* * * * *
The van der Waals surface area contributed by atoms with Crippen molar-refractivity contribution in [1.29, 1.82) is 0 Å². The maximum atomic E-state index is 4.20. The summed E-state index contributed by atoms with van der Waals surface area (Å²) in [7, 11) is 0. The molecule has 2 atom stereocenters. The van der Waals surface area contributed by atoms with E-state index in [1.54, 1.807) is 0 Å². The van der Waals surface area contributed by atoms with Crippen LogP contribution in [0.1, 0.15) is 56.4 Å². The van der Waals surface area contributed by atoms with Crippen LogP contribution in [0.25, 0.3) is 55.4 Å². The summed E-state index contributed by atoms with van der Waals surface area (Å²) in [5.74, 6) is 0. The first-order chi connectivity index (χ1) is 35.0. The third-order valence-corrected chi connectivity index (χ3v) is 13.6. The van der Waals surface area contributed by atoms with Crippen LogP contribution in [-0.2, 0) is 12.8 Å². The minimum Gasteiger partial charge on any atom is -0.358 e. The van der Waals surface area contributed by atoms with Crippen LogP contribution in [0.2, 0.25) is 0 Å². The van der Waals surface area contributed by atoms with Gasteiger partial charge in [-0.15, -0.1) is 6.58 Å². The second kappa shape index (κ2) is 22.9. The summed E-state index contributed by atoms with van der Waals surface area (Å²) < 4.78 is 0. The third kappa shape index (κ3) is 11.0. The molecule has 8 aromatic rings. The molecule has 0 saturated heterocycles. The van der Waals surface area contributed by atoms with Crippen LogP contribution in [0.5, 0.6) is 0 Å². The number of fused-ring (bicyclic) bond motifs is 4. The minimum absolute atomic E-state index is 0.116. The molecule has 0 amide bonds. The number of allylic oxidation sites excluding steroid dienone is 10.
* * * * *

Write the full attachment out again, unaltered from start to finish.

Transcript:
The van der Waals surface area contributed by atoms with Crippen molar-refractivity contribution in [1.29, 1.82) is 0 Å². The maximum atomic E-state index is 4.20. The summed E-state index contributed by atoms with van der Waals surface area (Å²) in [7, 11) is 0. The molecule has 2 atom stereocenters. The van der Waals surface area contributed by atoms with E-state index in [1.54, 1.807) is 0 Å². The van der Waals surface area contributed by atoms with Crippen LogP contribution in [0.1, 0.15) is 56.4 Å². The van der Waals surface area contributed by atoms with Crippen LogP contribution in [0.25, 0.3) is 55.4 Å². The summed E-state index contributed by atoms with van der Waals surface area (Å²) in [5.74, 6) is 0. The first-order chi connectivity index (χ1) is 35.0. The third-order valence-corrected chi connectivity index (χ3v) is 13.6. The van der Waals surface area contributed by atoms with Crippen LogP contribution in [-0.2, 0) is 12.8 Å². The minimum Gasteiger partial charge on any atom is -0.358 e. The van der Waals surface area contributed by atoms with Crippen LogP contribution in [0.2, 0.25) is 0 Å². The van der Waals surface area contributed by atoms with Gasteiger partial charge in [-0.15, -0.1) is 6.58 Å². The second kappa shape index (κ2) is 22.9. The summed E-state index contributed by atoms with van der Waals surface area (Å²) < 4.78 is 0. The third kappa shape index (κ3) is 11.0. The molecule has 8 aromatic rings. The molecule has 0 saturated heterocycles. The van der Waals surface area contributed by atoms with Crippen LogP contribution in [0.5, 0.6) is 0 Å². The number of fused-ring (bicyclic) bond motifs is 4. The minimum absolute atomic E-state index is 0.116. The molecule has 0 amide bonds. The number of allylic oxidation sites excluding steroid dienone is 10.